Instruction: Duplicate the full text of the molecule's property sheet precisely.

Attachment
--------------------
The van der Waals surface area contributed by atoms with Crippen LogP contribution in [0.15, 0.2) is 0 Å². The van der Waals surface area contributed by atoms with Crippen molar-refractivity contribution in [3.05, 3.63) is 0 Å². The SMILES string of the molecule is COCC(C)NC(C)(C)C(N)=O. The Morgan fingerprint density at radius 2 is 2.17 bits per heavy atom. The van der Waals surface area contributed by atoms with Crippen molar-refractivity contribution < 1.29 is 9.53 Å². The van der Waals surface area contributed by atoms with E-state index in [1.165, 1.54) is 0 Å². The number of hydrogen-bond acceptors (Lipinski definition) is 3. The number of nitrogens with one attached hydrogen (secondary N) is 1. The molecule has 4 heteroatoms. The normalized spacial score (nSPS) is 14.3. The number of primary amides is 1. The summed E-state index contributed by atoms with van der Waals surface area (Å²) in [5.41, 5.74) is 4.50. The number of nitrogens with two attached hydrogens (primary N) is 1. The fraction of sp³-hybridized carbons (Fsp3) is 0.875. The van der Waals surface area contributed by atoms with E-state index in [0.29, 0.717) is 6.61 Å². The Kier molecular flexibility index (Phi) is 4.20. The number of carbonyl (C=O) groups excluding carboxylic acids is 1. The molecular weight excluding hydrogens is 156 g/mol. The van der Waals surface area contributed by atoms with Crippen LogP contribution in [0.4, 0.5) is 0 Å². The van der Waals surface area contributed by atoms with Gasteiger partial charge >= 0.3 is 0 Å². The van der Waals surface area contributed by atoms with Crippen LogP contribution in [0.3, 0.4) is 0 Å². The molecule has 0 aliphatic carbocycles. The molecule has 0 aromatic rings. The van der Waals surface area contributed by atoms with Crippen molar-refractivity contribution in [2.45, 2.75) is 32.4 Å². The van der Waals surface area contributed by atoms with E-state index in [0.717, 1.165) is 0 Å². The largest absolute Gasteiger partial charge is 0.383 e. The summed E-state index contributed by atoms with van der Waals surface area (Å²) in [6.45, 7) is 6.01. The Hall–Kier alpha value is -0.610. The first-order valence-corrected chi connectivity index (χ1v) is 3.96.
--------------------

The van der Waals surface area contributed by atoms with Crippen LogP contribution in [0.15, 0.2) is 0 Å². The van der Waals surface area contributed by atoms with Crippen molar-refractivity contribution in [3.05, 3.63) is 0 Å². The SMILES string of the molecule is COCC(C)NC(C)(C)C(N)=O. The Morgan fingerprint density at radius 2 is 2.17 bits per heavy atom. The van der Waals surface area contributed by atoms with Crippen molar-refractivity contribution < 1.29 is 9.53 Å². The van der Waals surface area contributed by atoms with E-state index in [1.165, 1.54) is 0 Å². The number of hydrogen-bond acceptors (Lipinski definition) is 3. The number of nitrogens with one attached hydrogen (secondary N) is 1. The molecule has 4 heteroatoms. The normalized spacial score (nSPS) is 14.3. The number of primary amides is 1. The summed E-state index contributed by atoms with van der Waals surface area (Å²) in [5.41, 5.74) is 4.50. The number of nitrogens with two attached hydrogens (primary N) is 1. The fraction of sp³-hybridized carbons (Fsp3) is 0.875. The van der Waals surface area contributed by atoms with E-state index in [0.29, 0.717) is 6.61 Å². The Kier molecular flexibility index (Phi) is 4.20. The number of carbonyl (C=O) groups excluding carboxylic acids is 1. The molecular weight excluding hydrogens is 156 g/mol. The van der Waals surface area contributed by atoms with Crippen LogP contribution in [0.4, 0.5) is 0 Å². The van der Waals surface area contributed by atoms with Gasteiger partial charge >= 0.3 is 0 Å². The van der Waals surface area contributed by atoms with Crippen LogP contribution in [0.3, 0.4) is 0 Å². The molecule has 0 aliphatic carbocycles. The molecule has 0 aromatic rings. The van der Waals surface area contributed by atoms with Crippen molar-refractivity contribution in [2.45, 2.75) is 32.4 Å². The van der Waals surface area contributed by atoms with E-state index in [0.717, 1.165) is 0 Å². The largest absolute Gasteiger partial charge is 0.383 e. The summed E-state index contributed by atoms with van der Waals surface area (Å²) in [6.45, 7) is 6.01. The Hall–Kier alpha value is -0.610. The first-order valence-corrected chi connectivity index (χ1v) is 3.96.